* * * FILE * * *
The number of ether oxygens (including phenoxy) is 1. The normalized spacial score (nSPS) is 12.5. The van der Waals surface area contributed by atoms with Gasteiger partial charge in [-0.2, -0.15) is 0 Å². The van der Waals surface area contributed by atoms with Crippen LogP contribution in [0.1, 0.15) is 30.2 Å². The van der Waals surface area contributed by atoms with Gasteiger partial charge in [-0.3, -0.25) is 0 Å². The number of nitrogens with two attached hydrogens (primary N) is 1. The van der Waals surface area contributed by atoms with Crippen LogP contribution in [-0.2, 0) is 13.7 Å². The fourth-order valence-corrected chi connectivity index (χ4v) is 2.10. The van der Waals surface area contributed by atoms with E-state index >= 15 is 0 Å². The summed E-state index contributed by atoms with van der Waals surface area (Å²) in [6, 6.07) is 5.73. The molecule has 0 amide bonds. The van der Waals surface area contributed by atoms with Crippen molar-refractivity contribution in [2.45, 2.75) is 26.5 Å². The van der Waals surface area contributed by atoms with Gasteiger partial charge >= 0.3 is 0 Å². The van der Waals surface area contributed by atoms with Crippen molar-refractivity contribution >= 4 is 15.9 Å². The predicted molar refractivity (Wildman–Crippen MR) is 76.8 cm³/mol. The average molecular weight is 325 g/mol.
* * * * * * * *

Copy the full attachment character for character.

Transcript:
The number of ether oxygens (including phenoxy) is 1. The normalized spacial score (nSPS) is 12.5. The van der Waals surface area contributed by atoms with Gasteiger partial charge in [-0.2, -0.15) is 0 Å². The van der Waals surface area contributed by atoms with Crippen LogP contribution in [0.1, 0.15) is 30.2 Å². The van der Waals surface area contributed by atoms with Gasteiger partial charge in [-0.3, -0.25) is 0 Å². The number of nitrogens with two attached hydrogens (primary N) is 1. The van der Waals surface area contributed by atoms with Crippen LogP contribution in [-0.2, 0) is 13.7 Å². The fourth-order valence-corrected chi connectivity index (χ4v) is 2.10. The van der Waals surface area contributed by atoms with E-state index >= 15 is 0 Å². The summed E-state index contributed by atoms with van der Waals surface area (Å²) in [6, 6.07) is 5.73. The molecule has 0 amide bonds. The van der Waals surface area contributed by atoms with Crippen molar-refractivity contribution in [2.45, 2.75) is 26.5 Å². The van der Waals surface area contributed by atoms with Gasteiger partial charge >= 0.3 is 0 Å². The van der Waals surface area contributed by atoms with Crippen molar-refractivity contribution >= 4 is 15.9 Å². The predicted molar refractivity (Wildman–Crippen MR) is 76.8 cm³/mol. The average molecular weight is 325 g/mol.